In another implementation, a method for operating a memory cell comprising a magnetic tunnel junction is described. In this method, an AC current is applied to produce an oscillating field at an oscillating frequency equal to or in resonance with a magnetic resonance frequency of a free magnetic layer of the magnetic tunnel junction to magnetically couple the oscillating field to the free magnetic layer. A DC current is also applied across the magnetic tunnel junction to cause a spin transfer torque in the free magnetic layer. The AC and DC currents are controlled to switch a magnetic orientation of the free magnetic layer.

These and other implementations and variations are described in detail in the attached drawings, the detailed description and the claims.

BRIEF DESCRIPTION OF DRAWINGS

FIG. 1 shows layers of an exemplary magnetic tunnel junction.

FIG. 2 shows the asteroid curve for a MTJ which may be used for a field-switched MRAM.

FIG. 3 shows the 1T-1MTJ architecture for spin transfer switching.

FIG. 4 shows the 1T-1MTJ architecture for RF assisted spin transfer switching.

FIG. 5 shows one example for a magnetic flux cladding used in a MTJ cell.

FIG. 6 shows the RF assisted spin transfer switching with a number of bits connected in parallel.

FIG. 7 shows the RF assisted spin transfer switching with three bits connected in series in the vertical configuration.

DETAILED DESCRIPTION

The spin-transfer switched MRAM device 300 in FIG. 3 uses a single write transistor 320 for each MTJ cell 310. This design is known as “1T-1MTJ” architecture. One limitation of this design is that the area of the chip occupied by each memory unit or cell 310 is limited by the size of the isolation/write transistor 320. The transistor 320 in each spin-transfer MRAM cell 320 must source a sufficient DC current to effectuate the current switching of the free layer in the MTJ 100 via the spin transfer. The switching threshold DC current under the spin transfer is greater than the DC current used to read the cell in a field-switched MRAM cell whose switching is achieved by an external magnetic field applied to the cell. As such, the size of the transistor 320 in the spin-transfer MRAM cell 310 is usually larger in size than a transistor used in a field switched MRAM cell when both transistors are constructed with the same or similar materials and have the same or similar designs. Because of this difference in the transistor sizes, the size of a spin transfer MRAM cell is dictated by the size of the transistor and can be larger than the size of a field-switched MRAM cell. Although capable of solving the half-select problem encountered in field-switched MRAM cells, the spin transfer MRAM cells can be limited in their applications to high density storage due to the above requirement on the transistor size.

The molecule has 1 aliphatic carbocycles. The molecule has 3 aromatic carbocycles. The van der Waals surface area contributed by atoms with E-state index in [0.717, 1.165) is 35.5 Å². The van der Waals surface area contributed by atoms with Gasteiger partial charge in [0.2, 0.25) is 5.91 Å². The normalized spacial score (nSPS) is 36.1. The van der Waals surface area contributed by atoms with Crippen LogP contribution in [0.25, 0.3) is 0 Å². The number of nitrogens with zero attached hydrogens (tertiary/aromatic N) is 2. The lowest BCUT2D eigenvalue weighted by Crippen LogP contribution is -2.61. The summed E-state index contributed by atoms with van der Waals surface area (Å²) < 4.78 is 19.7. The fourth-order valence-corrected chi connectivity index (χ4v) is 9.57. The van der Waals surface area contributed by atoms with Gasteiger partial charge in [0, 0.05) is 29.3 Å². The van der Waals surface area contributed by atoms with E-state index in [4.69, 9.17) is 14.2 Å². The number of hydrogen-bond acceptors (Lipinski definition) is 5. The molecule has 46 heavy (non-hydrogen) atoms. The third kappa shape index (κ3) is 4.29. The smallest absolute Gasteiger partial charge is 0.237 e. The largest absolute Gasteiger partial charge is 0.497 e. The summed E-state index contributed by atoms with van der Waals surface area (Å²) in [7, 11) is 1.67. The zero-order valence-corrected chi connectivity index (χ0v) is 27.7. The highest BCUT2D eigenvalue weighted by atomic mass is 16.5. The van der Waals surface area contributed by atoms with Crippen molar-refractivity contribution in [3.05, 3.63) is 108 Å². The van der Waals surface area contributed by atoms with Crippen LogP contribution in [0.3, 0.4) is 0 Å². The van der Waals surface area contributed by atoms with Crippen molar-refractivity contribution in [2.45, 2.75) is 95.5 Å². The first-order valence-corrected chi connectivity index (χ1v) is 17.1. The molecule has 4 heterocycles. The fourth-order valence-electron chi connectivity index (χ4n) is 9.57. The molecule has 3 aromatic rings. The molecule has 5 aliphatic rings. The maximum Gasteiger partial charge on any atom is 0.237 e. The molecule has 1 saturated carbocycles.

This application describes circuit designs and control methods for MTJ MRAM cells based on a joined operation of an AC writing current and spin-angular-momentum transfer or spin transfer caused by a DC current flowing across the junction. Due to the contribution to the switching from the AC writing current, the magnitude of the DC current for switching the free layer in the MTJ can be reduced from the magnitude required for spin transfer only MRAM cell in FIG. 3. This reduced DC current leads to a smaller isolation/write transistor in each MRAM cell and thus reduces the size of the MRAM cell for high density storage applications. In addition, the joined operation of an AC writing current and spin-angular-momentum transfer or spin transfer allows for selection of a single MRAM cell without disturbing any other cell in the array. For example, the MRAM can be programmed through the use of resonant oscillating magnetic fields produced by AC writing currents in nearby conductors combined with spin-transfer. The frequency of the field is tuned to the resonant frequency of the free layer in the magnetic cell to achieve low power writing and high density arrays.